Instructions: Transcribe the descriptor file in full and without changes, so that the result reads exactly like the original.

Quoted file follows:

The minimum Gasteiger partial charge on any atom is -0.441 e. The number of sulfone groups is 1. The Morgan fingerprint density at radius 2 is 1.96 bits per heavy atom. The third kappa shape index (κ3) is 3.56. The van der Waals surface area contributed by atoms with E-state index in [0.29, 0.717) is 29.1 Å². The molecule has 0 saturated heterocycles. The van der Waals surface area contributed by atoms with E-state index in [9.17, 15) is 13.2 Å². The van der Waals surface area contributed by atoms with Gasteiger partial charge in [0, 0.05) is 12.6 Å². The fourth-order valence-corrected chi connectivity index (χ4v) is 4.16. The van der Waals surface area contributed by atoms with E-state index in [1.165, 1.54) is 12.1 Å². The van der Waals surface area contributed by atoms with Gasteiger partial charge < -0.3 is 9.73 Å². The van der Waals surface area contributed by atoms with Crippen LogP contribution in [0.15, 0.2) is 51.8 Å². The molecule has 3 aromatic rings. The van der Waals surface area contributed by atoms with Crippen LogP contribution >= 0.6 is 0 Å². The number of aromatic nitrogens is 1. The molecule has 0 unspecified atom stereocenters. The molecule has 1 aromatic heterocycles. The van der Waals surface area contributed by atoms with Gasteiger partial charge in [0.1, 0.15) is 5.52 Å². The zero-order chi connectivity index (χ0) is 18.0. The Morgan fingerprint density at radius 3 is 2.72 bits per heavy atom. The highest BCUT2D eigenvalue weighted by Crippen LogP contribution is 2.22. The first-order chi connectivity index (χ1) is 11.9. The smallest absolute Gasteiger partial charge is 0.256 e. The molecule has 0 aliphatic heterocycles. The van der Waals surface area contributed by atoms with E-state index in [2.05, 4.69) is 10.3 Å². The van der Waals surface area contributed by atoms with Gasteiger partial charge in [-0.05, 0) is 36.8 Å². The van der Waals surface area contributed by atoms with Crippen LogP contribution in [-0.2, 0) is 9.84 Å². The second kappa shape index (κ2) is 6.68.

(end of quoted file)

The minimum Gasteiger partial charge on any atom is -0.441 e. The number of sulfone groups is 1. The Morgan fingerprint density at radius 2 is 1.96 bits per heavy atom. The third kappa shape index (κ3) is 3.56. The van der Waals surface area contributed by atoms with E-state index in [0.29, 0.717) is 29.1 Å². The molecule has 0 saturated heterocycles. The van der Waals surface area contributed by atoms with E-state index in [9.17, 15) is 13.2 Å². The van der Waals surface area contributed by atoms with Gasteiger partial charge in [0, 0.05) is 12.6 Å². The fourth-order valence-corrected chi connectivity index (χ4v) is 4.16. The van der Waals surface area contributed by atoms with E-state index in [1.165, 1.54) is 12.1 Å². The van der Waals surface area contributed by atoms with Gasteiger partial charge < -0.3 is 9.73 Å². The van der Waals surface area contributed by atoms with Crippen LogP contribution in [0.15, 0.2) is 51.8 Å². The molecule has 3 aromatic rings. The van der Waals surface area contributed by atoms with Crippen LogP contribution >= 0.6 is 0 Å². The number of aromatic nitrogens is 1. The molecule has 0 unspecified atom stereocenters. The molecule has 1 aromatic heterocycles. The van der Waals surface area contributed by atoms with Gasteiger partial charge in [0.1, 0.15) is 5.52 Å². The zero-order chi connectivity index (χ0) is 18.0. The Morgan fingerprint density at radius 3 is 2.72 bits per heavy atom. The highest BCUT2D eigenvalue weighted by Crippen LogP contribution is 2.22. The first-order chi connectivity index (χ1) is 11.9. The smallest absolute Gasteiger partial charge is 0.256 e. The molecule has 0 aliphatic heterocycles. The van der Waals surface area contributed by atoms with E-state index in [2.05, 4.69) is 10.3 Å². The van der Waals surface area contributed by atoms with Gasteiger partial charge in [-0.05, 0) is 36.8 Å². The van der Waals surface area contributed by atoms with Crippen LogP contribution in [-0.2, 0) is 9.84 Å². The second kappa shape index (κ2) is 6.68.